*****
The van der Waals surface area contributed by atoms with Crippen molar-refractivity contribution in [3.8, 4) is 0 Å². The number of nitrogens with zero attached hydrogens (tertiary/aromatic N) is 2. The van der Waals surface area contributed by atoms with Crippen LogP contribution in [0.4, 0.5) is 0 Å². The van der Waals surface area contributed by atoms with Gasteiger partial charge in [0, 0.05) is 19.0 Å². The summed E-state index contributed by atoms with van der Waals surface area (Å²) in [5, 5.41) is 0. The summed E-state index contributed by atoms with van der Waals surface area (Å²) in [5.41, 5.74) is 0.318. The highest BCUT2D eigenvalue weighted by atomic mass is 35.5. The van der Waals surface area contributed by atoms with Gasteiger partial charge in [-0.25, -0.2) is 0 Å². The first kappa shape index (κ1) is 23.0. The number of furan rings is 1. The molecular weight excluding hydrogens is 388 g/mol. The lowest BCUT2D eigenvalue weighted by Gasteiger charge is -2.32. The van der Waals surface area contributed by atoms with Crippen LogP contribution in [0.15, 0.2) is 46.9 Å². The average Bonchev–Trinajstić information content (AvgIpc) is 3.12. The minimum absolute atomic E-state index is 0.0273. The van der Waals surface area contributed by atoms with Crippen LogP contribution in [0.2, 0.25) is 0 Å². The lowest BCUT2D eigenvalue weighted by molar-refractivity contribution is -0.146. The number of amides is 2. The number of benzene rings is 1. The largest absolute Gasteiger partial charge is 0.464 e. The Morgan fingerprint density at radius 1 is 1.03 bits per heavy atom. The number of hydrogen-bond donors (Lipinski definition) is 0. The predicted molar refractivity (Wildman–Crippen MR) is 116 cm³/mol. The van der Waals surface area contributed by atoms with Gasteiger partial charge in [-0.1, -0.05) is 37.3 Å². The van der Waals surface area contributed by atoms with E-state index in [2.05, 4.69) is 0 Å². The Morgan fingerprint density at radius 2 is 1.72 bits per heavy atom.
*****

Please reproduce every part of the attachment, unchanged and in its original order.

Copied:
The van der Waals surface area contributed by atoms with Crippen molar-refractivity contribution in [3.8, 4) is 0 Å². The number of nitrogens with zero attached hydrogens (tertiary/aromatic N) is 2. The van der Waals surface area contributed by atoms with Crippen LogP contribution in [0.4, 0.5) is 0 Å². The van der Waals surface area contributed by atoms with Gasteiger partial charge in [0, 0.05) is 19.0 Å². The summed E-state index contributed by atoms with van der Waals surface area (Å²) in [5, 5.41) is 0. The summed E-state index contributed by atoms with van der Waals surface area (Å²) in [5.41, 5.74) is 0.318. The highest BCUT2D eigenvalue weighted by atomic mass is 35.5. The van der Waals surface area contributed by atoms with Gasteiger partial charge in [-0.25, -0.2) is 0 Å². The first kappa shape index (κ1) is 23.0. The number of furan rings is 1. The molecular weight excluding hydrogens is 388 g/mol. The lowest BCUT2D eigenvalue weighted by Gasteiger charge is -2.32. The van der Waals surface area contributed by atoms with Crippen LogP contribution in [0.15, 0.2) is 46.9 Å². The average Bonchev–Trinajstić information content (AvgIpc) is 3.12. The minimum absolute atomic E-state index is 0.0273. The van der Waals surface area contributed by atoms with Crippen LogP contribution in [0.2, 0.25) is 0 Å². The lowest BCUT2D eigenvalue weighted by molar-refractivity contribution is -0.146. The number of amides is 2. The number of benzene rings is 1. The largest absolute Gasteiger partial charge is 0.464 e. The Morgan fingerprint density at radius 1 is 1.03 bits per heavy atom. The number of hydrogen-bond donors (Lipinski definition) is 0. The predicted molar refractivity (Wildman–Crippen MR) is 116 cm³/mol. The van der Waals surface area contributed by atoms with Gasteiger partial charge in [-0.1, -0.05) is 37.3 Å². The van der Waals surface area contributed by atoms with E-state index in [2.05, 4.69) is 0 Å². The Morgan fingerprint density at radius 2 is 1.72 bits per heavy atom.